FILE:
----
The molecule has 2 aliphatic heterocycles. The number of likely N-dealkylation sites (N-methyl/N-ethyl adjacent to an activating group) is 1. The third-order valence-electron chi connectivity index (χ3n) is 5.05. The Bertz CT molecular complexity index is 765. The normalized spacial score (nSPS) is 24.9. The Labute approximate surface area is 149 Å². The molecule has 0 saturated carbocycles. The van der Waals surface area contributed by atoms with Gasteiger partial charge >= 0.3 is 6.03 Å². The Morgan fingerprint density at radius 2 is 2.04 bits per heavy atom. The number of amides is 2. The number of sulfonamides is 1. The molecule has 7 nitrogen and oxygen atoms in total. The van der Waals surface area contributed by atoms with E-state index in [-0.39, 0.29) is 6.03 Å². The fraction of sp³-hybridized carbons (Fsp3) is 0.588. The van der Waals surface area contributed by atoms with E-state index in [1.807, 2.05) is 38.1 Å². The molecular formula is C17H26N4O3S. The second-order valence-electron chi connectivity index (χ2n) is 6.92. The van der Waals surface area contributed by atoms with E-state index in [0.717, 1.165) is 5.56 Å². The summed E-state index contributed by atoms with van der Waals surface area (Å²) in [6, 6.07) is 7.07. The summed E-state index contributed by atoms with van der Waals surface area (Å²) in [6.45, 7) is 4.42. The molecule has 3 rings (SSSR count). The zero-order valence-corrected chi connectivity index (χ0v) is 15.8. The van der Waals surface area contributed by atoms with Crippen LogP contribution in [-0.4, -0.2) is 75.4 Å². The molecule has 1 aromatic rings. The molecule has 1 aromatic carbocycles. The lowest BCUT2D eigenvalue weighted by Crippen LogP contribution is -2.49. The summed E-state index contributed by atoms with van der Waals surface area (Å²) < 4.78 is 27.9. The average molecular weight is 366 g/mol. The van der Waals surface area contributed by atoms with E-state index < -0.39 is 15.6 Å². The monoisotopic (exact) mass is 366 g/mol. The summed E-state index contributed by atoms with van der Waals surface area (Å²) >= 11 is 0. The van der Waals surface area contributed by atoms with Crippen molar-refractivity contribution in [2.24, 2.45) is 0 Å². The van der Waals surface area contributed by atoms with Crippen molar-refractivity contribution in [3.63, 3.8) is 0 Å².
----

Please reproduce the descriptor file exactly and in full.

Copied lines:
The molecule has 2 aliphatic heterocycles. The number of likely N-dealkylation sites (N-methyl/N-ethyl adjacent to an activating group) is 1. The third-order valence-electron chi connectivity index (χ3n) is 5.05. The Bertz CT molecular complexity index is 765. The normalized spacial score (nSPS) is 24.9. The Labute approximate surface area is 149 Å². The molecule has 0 saturated carbocycles. The van der Waals surface area contributed by atoms with Gasteiger partial charge >= 0.3 is 6.03 Å². The Morgan fingerprint density at radius 2 is 2.04 bits per heavy atom. The number of amides is 2. The number of sulfonamides is 1. The molecule has 7 nitrogen and oxygen atoms in total. The van der Waals surface area contributed by atoms with E-state index in [-0.39, 0.29) is 6.03 Å². The fraction of sp³-hybridized carbons (Fsp3) is 0.588. The van der Waals surface area contributed by atoms with E-state index in [1.807, 2.05) is 38.1 Å². The molecular formula is C17H26N4O3S. The second-order valence-electron chi connectivity index (χ2n) is 6.92. The van der Waals surface area contributed by atoms with E-state index in [0.717, 1.165) is 5.56 Å². The summed E-state index contributed by atoms with van der Waals surface area (Å²) in [6, 6.07) is 7.07. The summed E-state index contributed by atoms with van der Waals surface area (Å²) in [6.45, 7) is 4.42. The molecule has 3 rings (SSSR count). The zero-order valence-corrected chi connectivity index (χ0v) is 15.8. The van der Waals surface area contributed by atoms with Crippen LogP contribution in [-0.4, -0.2) is 75.4 Å². The molecule has 1 aromatic rings. The molecule has 1 aromatic carbocycles. The lowest BCUT2D eigenvalue weighted by Crippen LogP contribution is -2.49. The summed E-state index contributed by atoms with van der Waals surface area (Å²) < 4.78 is 27.9. The average molecular weight is 366 g/mol. The van der Waals surface area contributed by atoms with E-state index < -0.39 is 15.6 Å². The monoisotopic (exact) mass is 366 g/mol. The summed E-state index contributed by atoms with van der Waals surface area (Å²) >= 11 is 0. The van der Waals surface area contributed by atoms with Crippen molar-refractivity contribution in [2.24, 2.45) is 0 Å². The van der Waals surface area contributed by atoms with Crippen molar-refractivity contribution in [3.63, 3.8) is 0 Å².